Saturday, 27 September 2008
The Postman Always Rings Twice 
Adapted from pulp fiction novelist James M. Cain’s most popular work, The Postman Always Rings Twice is a classical film noir movie. The idea of a weak man who is casually seduced by a sultry blond femme fatale (in the garb of a damsel in distress) to murder her husband has been well presented through deft psychological foreplay, an incessant shadow of the impending doom, moody atmosphere and a clinically edited voiceover. John Garfield, a drifter with the “road fever” makes a fatal choice of location by stopping for employment at a rural diner. He ends up having a torrid illicit affair with the owner’s wife, played famously by Lana Turner. What follows is a tale of lust, deceit, and cold blooded murder. The title, though apparently a non-sequitur, is explained at the climax – that crime never goes unpunished and sooner or later fate has a strange habit of catching up. Though lacking on the cynical dialogue or novel plot development fronts, heavily toned down in order to be acceptable to the then censor board, and very melodramatic and verbose at times, the movie nonetheless more than made up for them through fine acting, tense atmosphere, raw chemistry between the leads and the bleak irony of its climax. Though later remade starring Jack Nicholson and Jessica Lange and without any boundaries imposed through pseudo-moralities of the censor board, this 1946 black-and-white version still remains the best adaptation of the Cain masterpiece. And along with Double Indemnity it remains one of the best adaptations of Cain novels for the silver screen.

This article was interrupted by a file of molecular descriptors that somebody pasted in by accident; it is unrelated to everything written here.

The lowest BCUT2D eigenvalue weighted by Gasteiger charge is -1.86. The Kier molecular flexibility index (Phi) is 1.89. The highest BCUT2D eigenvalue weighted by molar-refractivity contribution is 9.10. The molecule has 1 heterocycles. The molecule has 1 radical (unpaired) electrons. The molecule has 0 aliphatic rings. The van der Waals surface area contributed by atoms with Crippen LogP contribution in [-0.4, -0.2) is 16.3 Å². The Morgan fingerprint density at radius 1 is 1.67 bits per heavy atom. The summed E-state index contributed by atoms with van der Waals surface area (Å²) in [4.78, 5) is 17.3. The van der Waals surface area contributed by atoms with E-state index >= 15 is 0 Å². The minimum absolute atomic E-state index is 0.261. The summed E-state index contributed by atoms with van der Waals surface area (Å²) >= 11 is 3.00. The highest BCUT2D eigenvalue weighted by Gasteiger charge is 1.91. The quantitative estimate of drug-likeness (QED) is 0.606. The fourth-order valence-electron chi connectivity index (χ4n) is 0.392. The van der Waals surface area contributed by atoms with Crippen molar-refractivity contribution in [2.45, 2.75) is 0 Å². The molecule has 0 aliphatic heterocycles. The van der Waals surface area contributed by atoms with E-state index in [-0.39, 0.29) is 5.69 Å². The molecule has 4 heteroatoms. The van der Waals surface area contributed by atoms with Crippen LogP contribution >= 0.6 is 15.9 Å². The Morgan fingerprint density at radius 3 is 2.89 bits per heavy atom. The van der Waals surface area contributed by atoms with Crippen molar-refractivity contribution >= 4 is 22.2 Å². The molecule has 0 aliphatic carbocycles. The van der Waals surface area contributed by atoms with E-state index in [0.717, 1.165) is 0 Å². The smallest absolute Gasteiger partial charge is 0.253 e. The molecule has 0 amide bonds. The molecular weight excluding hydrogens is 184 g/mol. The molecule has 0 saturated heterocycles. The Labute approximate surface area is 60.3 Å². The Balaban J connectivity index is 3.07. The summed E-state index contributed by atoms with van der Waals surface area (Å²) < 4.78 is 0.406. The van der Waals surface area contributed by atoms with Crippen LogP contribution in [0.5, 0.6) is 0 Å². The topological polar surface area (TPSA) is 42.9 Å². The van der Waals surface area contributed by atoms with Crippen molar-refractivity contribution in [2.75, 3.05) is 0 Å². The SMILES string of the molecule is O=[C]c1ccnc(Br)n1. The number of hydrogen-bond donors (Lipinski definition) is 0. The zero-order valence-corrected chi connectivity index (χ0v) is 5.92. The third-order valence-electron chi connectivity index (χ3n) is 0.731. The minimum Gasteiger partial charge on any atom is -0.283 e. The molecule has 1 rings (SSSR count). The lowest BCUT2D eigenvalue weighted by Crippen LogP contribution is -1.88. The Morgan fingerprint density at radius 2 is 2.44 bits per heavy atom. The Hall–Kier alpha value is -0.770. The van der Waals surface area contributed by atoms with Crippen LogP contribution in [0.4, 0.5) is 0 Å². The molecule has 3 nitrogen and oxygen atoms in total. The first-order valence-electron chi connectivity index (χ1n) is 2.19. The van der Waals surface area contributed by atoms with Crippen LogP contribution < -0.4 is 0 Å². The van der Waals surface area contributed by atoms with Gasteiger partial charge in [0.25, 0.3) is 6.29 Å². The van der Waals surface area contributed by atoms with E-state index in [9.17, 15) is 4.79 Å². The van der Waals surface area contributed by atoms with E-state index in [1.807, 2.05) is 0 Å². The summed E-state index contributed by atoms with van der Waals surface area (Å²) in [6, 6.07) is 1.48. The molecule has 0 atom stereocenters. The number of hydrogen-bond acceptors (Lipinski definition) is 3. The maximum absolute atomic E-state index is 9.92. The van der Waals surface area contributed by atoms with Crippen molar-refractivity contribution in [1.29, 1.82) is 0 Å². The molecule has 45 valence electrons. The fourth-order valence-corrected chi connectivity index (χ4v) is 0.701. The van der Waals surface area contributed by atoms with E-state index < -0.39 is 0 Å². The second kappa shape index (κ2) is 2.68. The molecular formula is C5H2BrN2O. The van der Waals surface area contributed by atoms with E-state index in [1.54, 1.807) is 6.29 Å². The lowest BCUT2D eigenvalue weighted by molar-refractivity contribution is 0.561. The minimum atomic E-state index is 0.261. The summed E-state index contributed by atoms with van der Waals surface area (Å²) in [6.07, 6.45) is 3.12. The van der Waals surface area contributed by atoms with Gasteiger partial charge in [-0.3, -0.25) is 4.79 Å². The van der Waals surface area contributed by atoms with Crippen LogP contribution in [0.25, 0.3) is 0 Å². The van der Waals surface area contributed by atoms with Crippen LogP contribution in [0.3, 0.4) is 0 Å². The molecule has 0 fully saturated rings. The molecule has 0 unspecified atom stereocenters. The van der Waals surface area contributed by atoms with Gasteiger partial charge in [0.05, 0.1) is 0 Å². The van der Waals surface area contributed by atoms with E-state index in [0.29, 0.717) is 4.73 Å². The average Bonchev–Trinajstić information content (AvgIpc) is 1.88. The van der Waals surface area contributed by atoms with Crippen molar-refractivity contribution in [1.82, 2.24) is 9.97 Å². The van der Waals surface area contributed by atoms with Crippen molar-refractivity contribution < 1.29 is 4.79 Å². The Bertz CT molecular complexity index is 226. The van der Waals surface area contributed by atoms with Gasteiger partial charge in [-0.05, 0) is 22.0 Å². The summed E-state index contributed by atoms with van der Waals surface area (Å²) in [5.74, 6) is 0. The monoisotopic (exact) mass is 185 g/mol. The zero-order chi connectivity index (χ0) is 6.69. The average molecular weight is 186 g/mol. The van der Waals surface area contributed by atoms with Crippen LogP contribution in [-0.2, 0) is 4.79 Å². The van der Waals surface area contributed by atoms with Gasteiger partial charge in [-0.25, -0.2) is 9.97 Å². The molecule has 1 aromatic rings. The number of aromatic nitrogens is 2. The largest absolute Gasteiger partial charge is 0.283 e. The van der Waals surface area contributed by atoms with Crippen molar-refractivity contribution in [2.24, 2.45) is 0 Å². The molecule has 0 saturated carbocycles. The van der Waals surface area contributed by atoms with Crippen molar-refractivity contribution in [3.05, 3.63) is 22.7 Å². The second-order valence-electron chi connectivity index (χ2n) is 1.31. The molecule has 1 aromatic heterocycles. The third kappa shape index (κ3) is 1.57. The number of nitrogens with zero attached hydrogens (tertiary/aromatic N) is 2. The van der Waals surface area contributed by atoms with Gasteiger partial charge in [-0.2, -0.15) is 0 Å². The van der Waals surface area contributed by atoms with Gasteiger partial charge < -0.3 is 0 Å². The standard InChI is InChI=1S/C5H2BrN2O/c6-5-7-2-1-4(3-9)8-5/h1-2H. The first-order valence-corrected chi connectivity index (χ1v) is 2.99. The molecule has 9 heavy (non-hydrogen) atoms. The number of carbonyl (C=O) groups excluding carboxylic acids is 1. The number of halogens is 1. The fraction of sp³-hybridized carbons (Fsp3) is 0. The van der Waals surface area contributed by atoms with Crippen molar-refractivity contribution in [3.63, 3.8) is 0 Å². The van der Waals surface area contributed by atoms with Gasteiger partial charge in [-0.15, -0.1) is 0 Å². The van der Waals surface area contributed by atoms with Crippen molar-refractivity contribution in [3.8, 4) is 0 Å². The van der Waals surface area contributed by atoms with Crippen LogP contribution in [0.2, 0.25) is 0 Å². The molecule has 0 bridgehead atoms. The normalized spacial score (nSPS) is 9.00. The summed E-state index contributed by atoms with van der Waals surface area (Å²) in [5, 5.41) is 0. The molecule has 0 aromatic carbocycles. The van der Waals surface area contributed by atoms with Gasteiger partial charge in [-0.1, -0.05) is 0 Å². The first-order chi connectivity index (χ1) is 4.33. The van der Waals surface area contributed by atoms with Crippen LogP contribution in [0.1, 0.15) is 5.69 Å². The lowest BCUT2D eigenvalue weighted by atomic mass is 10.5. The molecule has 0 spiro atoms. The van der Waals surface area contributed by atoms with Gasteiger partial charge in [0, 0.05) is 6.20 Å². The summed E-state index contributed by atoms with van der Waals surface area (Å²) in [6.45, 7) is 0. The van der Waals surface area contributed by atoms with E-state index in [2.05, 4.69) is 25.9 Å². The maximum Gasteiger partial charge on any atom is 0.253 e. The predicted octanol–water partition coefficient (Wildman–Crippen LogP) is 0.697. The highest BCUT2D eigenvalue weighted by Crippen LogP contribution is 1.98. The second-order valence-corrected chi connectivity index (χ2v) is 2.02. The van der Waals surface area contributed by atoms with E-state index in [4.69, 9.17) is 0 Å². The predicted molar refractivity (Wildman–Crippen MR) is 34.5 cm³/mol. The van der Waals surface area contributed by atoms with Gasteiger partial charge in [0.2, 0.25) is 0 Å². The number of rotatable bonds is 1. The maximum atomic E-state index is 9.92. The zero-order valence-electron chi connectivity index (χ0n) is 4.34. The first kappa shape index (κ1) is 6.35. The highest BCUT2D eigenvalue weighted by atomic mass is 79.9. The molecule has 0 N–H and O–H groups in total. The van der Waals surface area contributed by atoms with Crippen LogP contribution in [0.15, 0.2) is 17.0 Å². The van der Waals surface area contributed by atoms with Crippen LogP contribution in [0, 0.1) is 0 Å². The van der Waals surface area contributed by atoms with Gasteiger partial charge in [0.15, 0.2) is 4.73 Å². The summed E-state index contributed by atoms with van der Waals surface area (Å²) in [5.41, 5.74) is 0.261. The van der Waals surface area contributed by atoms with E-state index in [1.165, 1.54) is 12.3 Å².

Director: Tay Garnett
Genre: Film Noir/Crime Drama/Psychological Drama